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Timeline to achieve your goals – 5 factors to consider

Timeline to Achieve Your Goals: 5 Factors to Consider

I often train individuals who are beginners, or just want to lose a few pounds and feel better in their own skin. There are those individuals who want a compete in a physique show or who potentially want to compete,  but those are not the majority of my clients.

Eventually the question, “How long is this going to take?”, comes up, and the answer is not a short sound bite.  There are many variables to consider when it comes to how quickly you are going to achieve your goal.  The best answer is always, “It depends”.

The results you see in a short 21 days, 30 days, or even 3 months physical transformations that are on late night TV always have small print at the bottom of the screen with an asterisk reporting “*results not typical”.

I must mention you need to establish clearly your goal, because if you are not sure of what you want, you will have a hard time coming up with a plan or strategy to lead you in the right direction.

Most of my clients have physique goals such as, fat loss or muscle gain (hypertrophy).  I train clients with performance goals, such as hiking, running or just an increase in strength without much emphasis on fat loss, however, I will mainly focus this article on those with body comp goals in mind.

1. Previous Training History

  • What is your background in strength (weight) training or sport performance?
  • What is your spatial awareness?
  • Do you have a strong mind/muscle connection?
Weights will help reshape the body, and make you strong.

If you are a strict newbie (no weight training experience or even sport background) it might take a little longer to progress. You will need to learn movement patterns, how to contract your muscles and feel it in the right area, and how to train effectively in the gym.

Training (with or without weights) a skill, and like anything it requires practice.  The more you practice the quicker you become good at something.

You cannot expect to be at the level of a PhD, without having gone through elementary school education.  Same applies with training. You have to put in the time to become good at it.

The majority of people in the gym are beginner or intermediate trainees.   Someone who is a former athlete or has even a modicum of experience with weight training can shorten the learning phase that newbies have to go through. Athletes, or even former athletes have a solid spatial awareness and mind muscle connection that those who are not so athletically inclined need to work towards.  If you have practiced yoga/pilates, or any other form of ‘training’ you are a step ahead of those who have never participated consistently in any sport, activity or physique challenge.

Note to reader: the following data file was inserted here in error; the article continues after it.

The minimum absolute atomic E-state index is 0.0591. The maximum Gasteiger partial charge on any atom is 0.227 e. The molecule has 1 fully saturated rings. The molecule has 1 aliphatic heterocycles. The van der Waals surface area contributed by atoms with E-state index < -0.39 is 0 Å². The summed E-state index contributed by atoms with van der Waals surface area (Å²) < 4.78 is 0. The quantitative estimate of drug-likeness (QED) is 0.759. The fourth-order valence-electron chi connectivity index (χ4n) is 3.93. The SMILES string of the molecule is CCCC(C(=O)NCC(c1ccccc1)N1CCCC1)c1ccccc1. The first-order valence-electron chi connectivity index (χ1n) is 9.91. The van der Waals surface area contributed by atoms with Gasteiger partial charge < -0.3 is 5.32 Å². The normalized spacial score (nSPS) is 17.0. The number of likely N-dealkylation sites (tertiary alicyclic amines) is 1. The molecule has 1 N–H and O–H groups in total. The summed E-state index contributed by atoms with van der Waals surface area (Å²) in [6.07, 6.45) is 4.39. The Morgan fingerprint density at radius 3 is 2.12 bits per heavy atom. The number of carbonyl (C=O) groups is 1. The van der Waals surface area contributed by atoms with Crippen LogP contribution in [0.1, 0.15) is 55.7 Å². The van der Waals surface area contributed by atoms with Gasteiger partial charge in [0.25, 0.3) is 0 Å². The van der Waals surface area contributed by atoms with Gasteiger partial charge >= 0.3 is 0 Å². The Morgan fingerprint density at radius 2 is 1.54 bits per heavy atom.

If you are newbie take your time learning the basics – squats, lunges, deadlifts, pushups, pull-ups, rows, and planks.  These exercises are your foundation, and everything else in the gym is an extension of these movements.  Work on getting strong and practice solid technique on all exercises.  Both are required tools used to progress you to your goals.

2. Current Training Strategy

  • Is your training supporting your goals?
Row, Row, Row your Back…

Training for aesthetic purposes such as getting lean, looking good naked or even competing in a physique show, is quite different than training your body for performance such running a marathon, doing a cross-fit, bootcamp race or even just adding muscle to the body.

These two criteria, aesthetic vs performance, do not have to be mutually exclusive, as there are plenty of athletes who look amazing.  But, this is side effect to their training.  They [athletes] don’t train to look good, they look good because of their training.

You don’t have to be a good runner, in order to have 6-pack abs.  However,  if you want both it does require some knowledge on how to balance the two without over taxing the body in terms of healing, recovery and possible injuries.

Frequently, I see individuals pair fat loss with some other performance related activity – like running or cross-fit, pure strength programs or hypertrophy.  In the majority of cases (which means you) this strategy is a very bad idea.

The worst is when I see individuals doing a little bit of everything.  This is essentially training ADD in which they program hop week to week, and achieve nothing but frustration with their lack of progress.   “Muscle confusion” is a really poor strategy as it is means that you don’t actually become good at any movements to use them effectively toward your goals.  You are constantly in a beginner learning phase.

Make sure your training is effectively designed to lead you towards your goals using optimal training strategies for that goal.  If you are focusing on performance, fat loss or muscle gain, focus on one thing and then once the goal is achieved change goals and move on to a different focus.

3. Current Nutritional Strategy

  • Are you eating less/the right foods/enough food to achieve your goals?


Compliance with your nutrition is THE essential component to achieving your body compositional goals. Whether it be to lose 5lbs, gain 5-10lbs of muscle, or get below 10% body fat, both quality and quantity of food matters.

See My Facebook page for Food Prep Ideas.

You have to do it even on the days you don’t feel like it.

You have to commit to the process.

Nutrition works 24 hours a day, and if training is generally one hour a day, what are you doing to achieve your goals the other 23 hours of the day?